One concern we product builders often cite with our C-suite sponsors is their disdain for discovery. “We know what users want,” is a frequent refrain when we recommend investment in user research. Sometimes, even we fall victim to that flawed “we got this” mentality. When we do, we limit our own market exploration by rejecting the notion that there’s always more to be learned.
With that kind of thinking, we tend to get in our own way, says Lesley Betts, who joins Sean and Paul on this episode of the Product Momentum Podcast. As Senior Product Line Merchandiser for Burton Snowboards, Lesley shows us how going beyond “our little maple curtain” – a Vermonter’s term for thinking outside the box – helps us align our role as product managers to what’s actually happening outside the industry.
“We know the product so well and as snowboarders we’re users of the product,” she adds. “But that’s where we have to challenge ourselves to do things that are outside the norm. We have to listen and be mindful of what our users are telling us.”
The lesson here actually goes much deeper.
When we invited Lesley to join the pod, we thought it would be fun to get an expert’s insights into the physical product development space. We knew there would be similarities between our physical and digital worlds – but even we were amazed how exacting they are. In fact, aside from the product life cycles, the number and nature of parallels between software and snowboards are freakishly close. As are the responsibilities product managers share across industries.
Listen in as Lesley describes her role as “the hub of the wheel” when it comes to product leadership, “… as far as identifying problems, working with the creative team, collaborating with ‘team riders’ (i.e., in-house product experts), marketing, sales, and our customers…yeah, every single one of those touchpoints always comes back to the hub.”
Sound familiar? We thought so too. Enjoy!
[02:13] Creating the correct product requires a ‘rider-driven mentality’. We had to listen to our customers. We had to be advocates for them. We had to listen to ourselves as well. At the end of the day, we’re all snowboarders.
[04:23] The PM role by any other name. Whether product manager or merchandiser doesn’t matter. I’m the hub of the wheel. Identifying problems, working with the creative team, working with our team riders, marketing, sales, our customers. Every touchpoint always comes back to the hub.
[06:25] Physical product vs. software product. The life cycles may be different, but the development process is very much the same.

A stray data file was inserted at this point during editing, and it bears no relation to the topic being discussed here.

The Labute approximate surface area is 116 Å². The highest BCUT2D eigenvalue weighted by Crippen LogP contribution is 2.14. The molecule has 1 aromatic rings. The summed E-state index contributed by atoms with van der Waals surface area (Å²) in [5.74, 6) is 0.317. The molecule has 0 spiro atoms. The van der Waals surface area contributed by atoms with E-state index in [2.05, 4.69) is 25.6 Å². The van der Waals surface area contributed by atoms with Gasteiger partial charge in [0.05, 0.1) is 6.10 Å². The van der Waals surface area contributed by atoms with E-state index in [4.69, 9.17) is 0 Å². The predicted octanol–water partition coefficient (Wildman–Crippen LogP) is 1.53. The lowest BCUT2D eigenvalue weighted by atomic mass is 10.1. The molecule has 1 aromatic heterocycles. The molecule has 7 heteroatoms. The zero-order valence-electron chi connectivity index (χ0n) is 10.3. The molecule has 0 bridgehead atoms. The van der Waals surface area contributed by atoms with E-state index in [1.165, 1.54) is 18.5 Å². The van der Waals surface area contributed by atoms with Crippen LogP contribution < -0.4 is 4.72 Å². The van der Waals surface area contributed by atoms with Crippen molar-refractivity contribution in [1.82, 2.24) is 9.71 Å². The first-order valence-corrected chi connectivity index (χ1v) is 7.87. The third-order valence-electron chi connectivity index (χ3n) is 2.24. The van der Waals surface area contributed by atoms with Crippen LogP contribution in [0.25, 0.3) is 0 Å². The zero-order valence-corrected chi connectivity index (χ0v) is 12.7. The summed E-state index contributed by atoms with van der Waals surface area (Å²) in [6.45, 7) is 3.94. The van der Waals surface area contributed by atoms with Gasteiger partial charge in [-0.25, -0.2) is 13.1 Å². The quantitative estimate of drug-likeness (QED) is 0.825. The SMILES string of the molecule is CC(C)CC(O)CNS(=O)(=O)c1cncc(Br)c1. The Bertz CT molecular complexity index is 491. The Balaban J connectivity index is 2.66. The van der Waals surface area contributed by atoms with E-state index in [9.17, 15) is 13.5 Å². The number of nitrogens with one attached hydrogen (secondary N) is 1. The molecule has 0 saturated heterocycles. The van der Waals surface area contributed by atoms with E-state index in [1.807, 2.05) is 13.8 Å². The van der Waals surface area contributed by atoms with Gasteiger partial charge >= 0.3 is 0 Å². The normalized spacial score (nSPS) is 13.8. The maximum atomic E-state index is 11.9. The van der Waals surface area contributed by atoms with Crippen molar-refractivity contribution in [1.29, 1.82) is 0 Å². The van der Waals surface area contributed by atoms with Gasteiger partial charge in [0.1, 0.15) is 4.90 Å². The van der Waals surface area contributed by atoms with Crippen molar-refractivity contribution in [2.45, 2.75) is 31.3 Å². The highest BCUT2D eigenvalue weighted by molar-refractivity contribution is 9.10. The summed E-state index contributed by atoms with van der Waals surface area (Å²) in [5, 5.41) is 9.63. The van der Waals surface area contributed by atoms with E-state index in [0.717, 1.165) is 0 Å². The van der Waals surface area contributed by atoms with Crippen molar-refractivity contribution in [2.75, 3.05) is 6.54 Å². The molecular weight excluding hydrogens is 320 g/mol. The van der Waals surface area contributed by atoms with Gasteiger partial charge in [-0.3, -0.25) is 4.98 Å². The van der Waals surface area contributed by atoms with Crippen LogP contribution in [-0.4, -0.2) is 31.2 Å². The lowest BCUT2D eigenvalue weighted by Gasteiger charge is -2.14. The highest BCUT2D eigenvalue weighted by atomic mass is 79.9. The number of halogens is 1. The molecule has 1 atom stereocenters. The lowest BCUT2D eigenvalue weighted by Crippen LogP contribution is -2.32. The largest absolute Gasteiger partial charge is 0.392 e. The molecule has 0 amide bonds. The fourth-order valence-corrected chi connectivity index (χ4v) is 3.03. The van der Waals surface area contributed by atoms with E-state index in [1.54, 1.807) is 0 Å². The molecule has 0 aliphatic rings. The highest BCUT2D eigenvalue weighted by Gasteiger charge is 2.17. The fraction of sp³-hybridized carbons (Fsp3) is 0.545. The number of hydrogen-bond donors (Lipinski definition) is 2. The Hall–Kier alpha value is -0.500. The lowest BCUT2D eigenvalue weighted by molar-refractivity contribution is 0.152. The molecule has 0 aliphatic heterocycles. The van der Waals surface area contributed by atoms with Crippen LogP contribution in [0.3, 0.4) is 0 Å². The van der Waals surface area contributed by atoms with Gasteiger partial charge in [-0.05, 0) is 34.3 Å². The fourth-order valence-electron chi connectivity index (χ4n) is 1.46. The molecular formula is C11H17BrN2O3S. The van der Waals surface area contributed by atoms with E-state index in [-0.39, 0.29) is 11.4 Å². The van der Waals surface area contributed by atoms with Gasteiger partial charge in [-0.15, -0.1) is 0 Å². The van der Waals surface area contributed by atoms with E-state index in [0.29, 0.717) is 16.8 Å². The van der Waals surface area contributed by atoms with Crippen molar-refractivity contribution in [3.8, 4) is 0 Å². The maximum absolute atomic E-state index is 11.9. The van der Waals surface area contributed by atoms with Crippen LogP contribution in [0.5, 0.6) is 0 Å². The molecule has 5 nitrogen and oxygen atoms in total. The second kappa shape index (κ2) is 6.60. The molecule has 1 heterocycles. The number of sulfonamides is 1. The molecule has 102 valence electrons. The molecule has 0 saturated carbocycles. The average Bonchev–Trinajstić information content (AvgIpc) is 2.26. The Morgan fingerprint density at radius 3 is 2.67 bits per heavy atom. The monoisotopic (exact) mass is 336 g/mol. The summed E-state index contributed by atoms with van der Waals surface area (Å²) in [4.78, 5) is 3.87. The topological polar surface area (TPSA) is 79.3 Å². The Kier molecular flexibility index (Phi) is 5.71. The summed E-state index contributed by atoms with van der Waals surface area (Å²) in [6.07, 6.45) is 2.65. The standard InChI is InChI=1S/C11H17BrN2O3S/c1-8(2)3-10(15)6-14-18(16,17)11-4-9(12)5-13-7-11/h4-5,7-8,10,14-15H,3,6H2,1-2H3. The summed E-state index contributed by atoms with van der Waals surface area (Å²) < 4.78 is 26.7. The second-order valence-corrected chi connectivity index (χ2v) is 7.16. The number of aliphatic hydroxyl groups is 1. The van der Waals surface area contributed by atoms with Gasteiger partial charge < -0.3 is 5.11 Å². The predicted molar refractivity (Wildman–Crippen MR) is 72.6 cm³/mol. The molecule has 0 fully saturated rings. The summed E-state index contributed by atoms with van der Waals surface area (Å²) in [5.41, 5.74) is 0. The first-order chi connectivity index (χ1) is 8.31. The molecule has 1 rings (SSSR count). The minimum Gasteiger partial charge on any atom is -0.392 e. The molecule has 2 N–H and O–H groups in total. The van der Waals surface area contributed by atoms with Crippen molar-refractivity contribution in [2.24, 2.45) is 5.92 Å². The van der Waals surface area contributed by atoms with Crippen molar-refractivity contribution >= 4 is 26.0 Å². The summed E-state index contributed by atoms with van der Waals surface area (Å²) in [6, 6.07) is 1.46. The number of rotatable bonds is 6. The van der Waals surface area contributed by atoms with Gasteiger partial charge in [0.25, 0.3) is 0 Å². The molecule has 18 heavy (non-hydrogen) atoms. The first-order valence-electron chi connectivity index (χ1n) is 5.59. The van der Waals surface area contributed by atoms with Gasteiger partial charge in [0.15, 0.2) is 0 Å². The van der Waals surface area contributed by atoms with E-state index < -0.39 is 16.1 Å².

[07:55] Self-awareness and trusting your team. If I were better at snowboarding, I could be the person leading that. But really, I just need to trust and lean into those guys.
[10:26] Culture, mantra, rallying cry. At Burton, we call it “The Stance.” It’s what we believe and what we do. It bleeds throughout the building, and it’s the reason people come here: because it feels like you’re part of something bigger.
[12:11] The 7-minute focus group. Every time you ride the lift, sit with someone new. Just have a conversation: “Why are you riding that product? Why are you riding here? What brought you here? Where did you get your board? You can learn so much just from a few moments with a person, in the moment.
[12:53] People don’t trust brands. People trust people.
[14:22] Get out of your own way. Developing product, we can actually get in our own way; we know the product so well. That’s where we have to challenge ourselves to do things that are outside of the norm.
[16:16] The ‘white room’. Like an innovation workshop or design sprint, we need to pause. To remove all other responsibilities so that we can truly focus on one problem statement.
[18:53] Innovate for the little things too. We can’t always be solving the big things. It takes a special kind of mindset to maintain this concept of innovation within the day-to-day culture.
[23:05] The power of why. We learned more about ourselves in the white room process about how we need to work together as a team. By sharing your why with the team, you’re just going to get the best results.
[24:48] Innovation. If I can change something for someone. I know that seems very simple, but innovation is making something better for someone. Who that is, I don’t know. But if you take something and create an enhancement or a better experience – a better day on the snow – then I feel like we’ve done our job.
Lesley’s Recommended Reading
I’m Still Here: Black Dignity in a World Made for Whiteness, by Austin Channing Brown.
Lesley Betts is the Senior Product Line Merchandiser for the Snowboards Category at Burton Snowboards, where she brings to life the best snowboards in the world. Lesley’s focus has always been to bring to her job the same amount of energy, excitement, and passion that she shares for snowboarding. When she’s not snowboarding, Lesley’s goal is to pet every dog she sees.
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